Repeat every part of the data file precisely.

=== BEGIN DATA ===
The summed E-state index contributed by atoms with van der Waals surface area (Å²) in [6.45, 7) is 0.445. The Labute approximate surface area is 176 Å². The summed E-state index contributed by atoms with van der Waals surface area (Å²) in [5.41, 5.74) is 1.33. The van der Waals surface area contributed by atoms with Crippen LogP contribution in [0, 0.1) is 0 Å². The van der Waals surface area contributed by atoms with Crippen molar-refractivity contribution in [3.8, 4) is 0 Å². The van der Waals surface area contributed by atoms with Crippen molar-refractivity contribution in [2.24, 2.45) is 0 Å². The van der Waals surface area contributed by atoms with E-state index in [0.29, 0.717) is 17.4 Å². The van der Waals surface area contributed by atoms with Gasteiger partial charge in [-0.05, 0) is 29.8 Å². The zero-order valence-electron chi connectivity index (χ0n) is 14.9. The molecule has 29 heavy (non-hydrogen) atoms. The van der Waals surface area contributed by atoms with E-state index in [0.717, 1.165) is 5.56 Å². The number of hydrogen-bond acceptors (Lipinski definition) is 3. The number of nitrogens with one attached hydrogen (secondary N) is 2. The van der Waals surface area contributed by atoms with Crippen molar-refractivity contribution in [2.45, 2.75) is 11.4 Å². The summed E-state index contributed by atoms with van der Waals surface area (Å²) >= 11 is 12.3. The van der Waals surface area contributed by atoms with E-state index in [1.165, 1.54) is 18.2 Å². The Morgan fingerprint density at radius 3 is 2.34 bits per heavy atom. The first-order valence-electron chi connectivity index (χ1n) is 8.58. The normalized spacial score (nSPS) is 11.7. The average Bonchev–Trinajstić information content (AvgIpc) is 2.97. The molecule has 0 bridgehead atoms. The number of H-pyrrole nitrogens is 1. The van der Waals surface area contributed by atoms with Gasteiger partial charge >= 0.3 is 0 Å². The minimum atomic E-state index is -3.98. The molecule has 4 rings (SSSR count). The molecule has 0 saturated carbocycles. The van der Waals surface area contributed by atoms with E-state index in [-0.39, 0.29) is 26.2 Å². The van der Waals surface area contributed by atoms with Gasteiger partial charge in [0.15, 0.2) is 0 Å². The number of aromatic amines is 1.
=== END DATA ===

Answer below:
The summed E-state index contributed by atoms with van der Waals surface area (Å²) in [6.45, 7) is 0.445. The Labute approximate surface area is 176 Å². The summed E-state index contributed by atoms with van der Waals surface area (Å²) in [5.41, 5.74) is 1.33. The van der Waals surface area contributed by atoms with Crippen LogP contribution in [0, 0.1) is 0 Å². The van der Waals surface area contributed by atoms with Crippen molar-refractivity contribution in [3.8, 4) is 0 Å². The van der Waals surface area contributed by atoms with Crippen molar-refractivity contribution in [2.24, 2.45) is 0 Å². The van der Waals surface area contributed by atoms with E-state index in [0.29, 0.717) is 17.4 Å². The van der Waals surface area contributed by atoms with Gasteiger partial charge in [-0.05, 0) is 29.8 Å². The zero-order valence-electron chi connectivity index (χ0n) is 14.9. The molecule has 29 heavy (non-hydrogen) atoms. The van der Waals surface area contributed by atoms with E-state index in [0.717, 1.165) is 5.56 Å². The number of hydrogen-bond acceptors (Lipinski definition) is 3. The number of nitrogens with one attached hydrogen (secondary N) is 2. The van der Waals surface area contributed by atoms with Crippen molar-refractivity contribution in [2.45, 2.75) is 11.4 Å². The summed E-state index contributed by atoms with van der Waals surface area (Å²) >= 11 is 12.3. The van der Waals surface area contributed by atoms with E-state index in [1.165, 1.54) is 18.2 Å². The Morgan fingerprint density at radius 3 is 2.34 bits per heavy atom. The first-order valence-electron chi connectivity index (χ1n) is 8.58. The normalized spacial score (nSPS) is 11.7. The average Bonchev–Trinajstić information content (AvgIpc) is 2.97. The molecule has 0 bridgehead atoms. The number of H-pyrrole nitrogens is 1. The van der Waals surface area contributed by atoms with Gasteiger partial charge >= 0.3 is 0 Å². The minimum atomic E-state index is -3.98. The molecule has 4 rings (SSSR count). The molecule has 0 saturated carbocycles. The van der Waals surface area contributed by atoms with E-state index in [-0.39, 0.29) is 26.2 Å². The van der Waals surface area contributed by atoms with Gasteiger partial charge in [0.15, 0.2) is 0 Å². The number of aromatic amines is 1.